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Frank Bates, Professor of Law, University of Newcastle (NSW). In Australia, there are a number of individuals who have claimed that they have been aggrieved by the operation and interpretation of the Hague Convention on the Civil Aspects of International Child Abduction 1980 (the Convention). This article considers some of those cases and the issue of risk to a child from violence between parents, which may mean that the application of the Convention, notwithstanding its objectives, is not always necessarily in the childs best interests, forcing one parent to return to a potentially violent situation and the costs of custody proceedings. Two decisions from the UK courts are looked at, where a return has not been ordered in view of these sorts of factors. It has now been suggested in Australia that internal legislation and the Convention itself are amended to protect children in these situations.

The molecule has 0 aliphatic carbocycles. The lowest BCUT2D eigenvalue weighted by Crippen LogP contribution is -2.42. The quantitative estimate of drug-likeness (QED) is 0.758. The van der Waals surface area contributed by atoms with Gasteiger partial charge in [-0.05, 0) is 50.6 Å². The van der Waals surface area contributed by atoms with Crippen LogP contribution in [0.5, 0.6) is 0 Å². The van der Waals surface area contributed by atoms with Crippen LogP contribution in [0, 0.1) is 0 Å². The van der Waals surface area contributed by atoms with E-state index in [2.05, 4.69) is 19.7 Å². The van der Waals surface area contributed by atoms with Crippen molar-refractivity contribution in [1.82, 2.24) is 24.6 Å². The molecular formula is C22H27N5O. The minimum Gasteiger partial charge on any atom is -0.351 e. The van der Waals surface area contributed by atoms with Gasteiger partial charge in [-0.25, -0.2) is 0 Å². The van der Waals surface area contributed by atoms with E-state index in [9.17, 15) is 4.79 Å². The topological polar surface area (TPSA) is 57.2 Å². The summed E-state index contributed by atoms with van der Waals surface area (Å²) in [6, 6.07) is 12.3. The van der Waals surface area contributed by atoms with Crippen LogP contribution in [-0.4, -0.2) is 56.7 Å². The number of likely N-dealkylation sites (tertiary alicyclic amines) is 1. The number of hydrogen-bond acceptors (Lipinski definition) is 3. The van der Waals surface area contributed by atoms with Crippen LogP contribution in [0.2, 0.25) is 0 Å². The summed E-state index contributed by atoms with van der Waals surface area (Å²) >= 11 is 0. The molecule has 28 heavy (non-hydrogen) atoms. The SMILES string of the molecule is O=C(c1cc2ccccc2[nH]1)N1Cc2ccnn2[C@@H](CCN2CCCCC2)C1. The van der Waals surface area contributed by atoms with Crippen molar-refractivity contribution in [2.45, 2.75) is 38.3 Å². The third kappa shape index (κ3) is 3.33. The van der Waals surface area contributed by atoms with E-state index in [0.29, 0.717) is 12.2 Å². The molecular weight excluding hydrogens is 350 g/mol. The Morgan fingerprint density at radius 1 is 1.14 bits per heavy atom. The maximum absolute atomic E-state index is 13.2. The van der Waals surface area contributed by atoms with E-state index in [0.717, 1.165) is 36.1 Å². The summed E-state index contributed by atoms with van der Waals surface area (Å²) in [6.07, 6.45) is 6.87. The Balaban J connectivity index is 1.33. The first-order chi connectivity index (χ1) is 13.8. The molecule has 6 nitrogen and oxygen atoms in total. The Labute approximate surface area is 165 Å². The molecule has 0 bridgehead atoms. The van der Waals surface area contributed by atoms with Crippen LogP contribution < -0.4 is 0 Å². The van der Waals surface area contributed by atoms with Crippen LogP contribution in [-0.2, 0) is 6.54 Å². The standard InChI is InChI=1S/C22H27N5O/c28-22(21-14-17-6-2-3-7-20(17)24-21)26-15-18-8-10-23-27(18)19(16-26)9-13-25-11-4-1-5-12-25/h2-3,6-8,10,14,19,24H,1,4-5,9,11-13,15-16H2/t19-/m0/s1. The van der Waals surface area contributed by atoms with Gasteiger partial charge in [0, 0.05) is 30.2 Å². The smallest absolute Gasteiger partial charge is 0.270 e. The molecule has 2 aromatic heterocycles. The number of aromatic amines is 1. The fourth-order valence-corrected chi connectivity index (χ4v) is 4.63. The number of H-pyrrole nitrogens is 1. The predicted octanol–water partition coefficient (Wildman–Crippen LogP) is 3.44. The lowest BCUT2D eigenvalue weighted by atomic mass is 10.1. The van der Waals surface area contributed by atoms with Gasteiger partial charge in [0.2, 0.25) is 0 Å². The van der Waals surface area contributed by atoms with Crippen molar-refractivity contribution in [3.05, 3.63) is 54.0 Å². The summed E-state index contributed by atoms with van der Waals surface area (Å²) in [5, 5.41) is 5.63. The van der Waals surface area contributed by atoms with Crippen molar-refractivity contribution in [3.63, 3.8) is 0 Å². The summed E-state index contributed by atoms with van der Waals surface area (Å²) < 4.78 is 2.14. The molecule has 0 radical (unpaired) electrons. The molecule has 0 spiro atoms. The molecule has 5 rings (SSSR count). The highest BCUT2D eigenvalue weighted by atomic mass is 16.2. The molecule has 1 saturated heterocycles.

For the full article see March  International Family Law.
Formerly entitled the Ancillary Relief Handbook this is the first resort for thousands of...